Question 4 #1 is Correct
Most jurisdictions have some form of the attractive nuisance doctrine. Landowners have a duty to protect young children from danger when it is foreseeable that youngsters will come onto a property and be exposed to dangerous conditions that, because of their age, the children cannot appreciate or even know exist. If the children are older, and/or the danger is obvious, then the rule is less likely to apply. But when the children are under 12 and the danger is not obvious to such children, it triggers a landowner duty to protect them. In this case, there had been 3 earlier incidents where kids escaped from the schoolyard under the damaged fence. Although those other children never went to the construction site (probably because there were workers there) they did play in the creek, which in itself poses certain dangers. In fact, even if there were no creek – the simple fact that kids can escape during school hours and wander off is an inherent danger.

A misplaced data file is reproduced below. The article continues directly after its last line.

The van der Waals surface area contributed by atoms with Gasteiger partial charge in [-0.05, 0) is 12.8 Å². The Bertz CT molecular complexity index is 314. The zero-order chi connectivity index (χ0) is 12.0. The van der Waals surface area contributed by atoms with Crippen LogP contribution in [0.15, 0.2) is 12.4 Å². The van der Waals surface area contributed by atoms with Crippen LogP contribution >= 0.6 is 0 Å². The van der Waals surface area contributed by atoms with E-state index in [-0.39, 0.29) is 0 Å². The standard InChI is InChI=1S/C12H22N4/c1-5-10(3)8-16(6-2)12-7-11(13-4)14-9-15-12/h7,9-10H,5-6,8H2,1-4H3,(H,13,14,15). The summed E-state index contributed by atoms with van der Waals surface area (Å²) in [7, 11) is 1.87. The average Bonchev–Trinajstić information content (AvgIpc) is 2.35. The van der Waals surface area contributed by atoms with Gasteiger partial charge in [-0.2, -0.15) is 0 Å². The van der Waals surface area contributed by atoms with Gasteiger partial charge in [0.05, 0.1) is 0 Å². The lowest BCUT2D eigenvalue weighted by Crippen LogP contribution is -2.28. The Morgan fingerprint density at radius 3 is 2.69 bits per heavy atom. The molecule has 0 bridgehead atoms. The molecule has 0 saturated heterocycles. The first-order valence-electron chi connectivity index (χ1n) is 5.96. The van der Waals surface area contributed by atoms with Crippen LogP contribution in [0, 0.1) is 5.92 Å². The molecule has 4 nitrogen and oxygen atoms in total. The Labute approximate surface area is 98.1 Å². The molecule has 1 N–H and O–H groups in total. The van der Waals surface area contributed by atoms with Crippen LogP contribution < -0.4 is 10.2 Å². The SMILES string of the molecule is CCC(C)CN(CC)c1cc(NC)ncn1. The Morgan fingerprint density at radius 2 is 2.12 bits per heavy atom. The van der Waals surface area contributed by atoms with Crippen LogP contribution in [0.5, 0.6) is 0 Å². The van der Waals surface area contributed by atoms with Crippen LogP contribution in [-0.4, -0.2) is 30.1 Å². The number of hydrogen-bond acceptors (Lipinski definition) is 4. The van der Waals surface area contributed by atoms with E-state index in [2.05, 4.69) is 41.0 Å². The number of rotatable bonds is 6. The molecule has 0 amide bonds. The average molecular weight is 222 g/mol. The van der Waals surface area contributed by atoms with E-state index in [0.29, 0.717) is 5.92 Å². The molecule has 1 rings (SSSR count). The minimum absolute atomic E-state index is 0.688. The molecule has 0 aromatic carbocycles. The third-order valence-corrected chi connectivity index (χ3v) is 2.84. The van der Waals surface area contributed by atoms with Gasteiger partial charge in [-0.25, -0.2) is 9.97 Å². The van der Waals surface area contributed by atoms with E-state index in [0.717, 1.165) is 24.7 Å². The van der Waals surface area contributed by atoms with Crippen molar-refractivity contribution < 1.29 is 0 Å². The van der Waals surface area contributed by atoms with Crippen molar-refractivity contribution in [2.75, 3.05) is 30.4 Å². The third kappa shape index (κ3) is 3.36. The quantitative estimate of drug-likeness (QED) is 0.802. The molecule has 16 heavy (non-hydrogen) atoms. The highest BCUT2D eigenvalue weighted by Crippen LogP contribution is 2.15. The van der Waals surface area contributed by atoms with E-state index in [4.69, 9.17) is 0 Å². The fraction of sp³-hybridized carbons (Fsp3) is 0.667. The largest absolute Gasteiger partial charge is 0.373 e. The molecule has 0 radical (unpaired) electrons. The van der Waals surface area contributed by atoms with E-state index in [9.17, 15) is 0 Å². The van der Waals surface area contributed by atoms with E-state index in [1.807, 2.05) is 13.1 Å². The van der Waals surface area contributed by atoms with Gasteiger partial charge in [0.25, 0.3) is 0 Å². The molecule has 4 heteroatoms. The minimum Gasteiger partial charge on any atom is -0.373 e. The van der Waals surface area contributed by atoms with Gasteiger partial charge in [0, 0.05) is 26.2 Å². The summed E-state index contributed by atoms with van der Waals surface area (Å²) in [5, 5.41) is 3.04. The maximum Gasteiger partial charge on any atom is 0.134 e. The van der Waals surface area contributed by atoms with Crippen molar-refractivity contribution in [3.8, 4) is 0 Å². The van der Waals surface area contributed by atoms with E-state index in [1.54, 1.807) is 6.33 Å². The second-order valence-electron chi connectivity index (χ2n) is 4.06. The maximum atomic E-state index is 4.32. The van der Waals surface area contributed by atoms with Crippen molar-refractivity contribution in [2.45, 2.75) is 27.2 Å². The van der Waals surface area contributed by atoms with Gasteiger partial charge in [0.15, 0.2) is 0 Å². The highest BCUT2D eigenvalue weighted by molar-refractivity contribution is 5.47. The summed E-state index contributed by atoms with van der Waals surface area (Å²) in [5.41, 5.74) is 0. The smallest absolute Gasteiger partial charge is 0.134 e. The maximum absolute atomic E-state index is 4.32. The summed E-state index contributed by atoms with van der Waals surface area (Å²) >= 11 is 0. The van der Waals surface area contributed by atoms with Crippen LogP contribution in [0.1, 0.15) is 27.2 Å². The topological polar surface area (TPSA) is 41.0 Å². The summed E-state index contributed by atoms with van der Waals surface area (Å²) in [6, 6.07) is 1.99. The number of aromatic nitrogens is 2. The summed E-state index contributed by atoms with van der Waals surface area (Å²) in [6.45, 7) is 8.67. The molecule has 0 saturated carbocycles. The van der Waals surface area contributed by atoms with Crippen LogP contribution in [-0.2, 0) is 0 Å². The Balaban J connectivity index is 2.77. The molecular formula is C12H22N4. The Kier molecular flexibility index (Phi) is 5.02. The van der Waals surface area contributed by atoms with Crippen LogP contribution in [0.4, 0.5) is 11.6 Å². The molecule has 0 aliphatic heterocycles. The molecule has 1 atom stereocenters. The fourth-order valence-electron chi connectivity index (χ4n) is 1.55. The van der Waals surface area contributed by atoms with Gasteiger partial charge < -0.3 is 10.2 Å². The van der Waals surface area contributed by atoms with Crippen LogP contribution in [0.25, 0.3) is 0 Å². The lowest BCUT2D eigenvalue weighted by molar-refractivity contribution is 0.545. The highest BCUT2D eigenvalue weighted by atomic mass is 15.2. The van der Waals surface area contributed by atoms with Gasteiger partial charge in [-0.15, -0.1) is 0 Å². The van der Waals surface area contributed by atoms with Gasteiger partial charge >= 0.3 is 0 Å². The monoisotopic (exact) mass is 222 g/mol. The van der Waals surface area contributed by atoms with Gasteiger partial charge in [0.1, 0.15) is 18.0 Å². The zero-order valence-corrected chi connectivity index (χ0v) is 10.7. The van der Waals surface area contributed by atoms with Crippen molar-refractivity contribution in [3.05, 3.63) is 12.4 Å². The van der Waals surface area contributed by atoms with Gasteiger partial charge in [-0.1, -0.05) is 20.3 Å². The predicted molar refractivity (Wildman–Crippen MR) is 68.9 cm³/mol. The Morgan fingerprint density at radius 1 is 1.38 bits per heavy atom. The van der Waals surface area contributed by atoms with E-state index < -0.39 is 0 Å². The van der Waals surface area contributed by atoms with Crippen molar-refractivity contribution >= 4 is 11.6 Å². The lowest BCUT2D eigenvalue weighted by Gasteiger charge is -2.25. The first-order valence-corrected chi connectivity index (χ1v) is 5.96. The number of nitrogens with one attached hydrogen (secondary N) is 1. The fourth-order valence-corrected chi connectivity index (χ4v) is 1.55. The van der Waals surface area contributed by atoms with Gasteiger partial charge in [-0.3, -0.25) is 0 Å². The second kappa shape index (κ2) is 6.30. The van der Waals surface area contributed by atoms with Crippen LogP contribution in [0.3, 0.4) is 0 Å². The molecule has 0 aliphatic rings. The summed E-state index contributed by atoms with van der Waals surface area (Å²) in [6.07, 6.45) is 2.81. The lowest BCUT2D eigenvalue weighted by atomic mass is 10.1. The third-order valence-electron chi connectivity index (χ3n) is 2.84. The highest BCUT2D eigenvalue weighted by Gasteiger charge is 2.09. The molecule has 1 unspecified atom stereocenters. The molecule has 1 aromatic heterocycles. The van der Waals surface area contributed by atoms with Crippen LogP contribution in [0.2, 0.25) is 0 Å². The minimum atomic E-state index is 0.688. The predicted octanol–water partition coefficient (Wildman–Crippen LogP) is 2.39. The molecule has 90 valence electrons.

The burden to the school and the construction company to take safety measures was minimal in comparison to the obvious risk to any children escaping under the fence. Both defendants knew of the risk due to prior instances of escapees in the area. See Restatement of Torts 2d Sec. 339. Before a duty will be imposed on an owner or party in possession, therefore, it must be shown that he knows or should know that children frequent the premises and it must be that the cause of the child’s injury was a dangerous condition on the premises. Unless these two prerequisites are met, the harm to the child will not be deemed sufficiently foreseeable such that the law will impel the owner or party in possession to remedy the condition. Logan v. Old Enterprise Farms, 139 Ill.2d 229, 236, 564 NE 2d 778 (Ill Supreme Court 1990).
How did you do? Good luck, and keep on practicing – that’s the name of the game!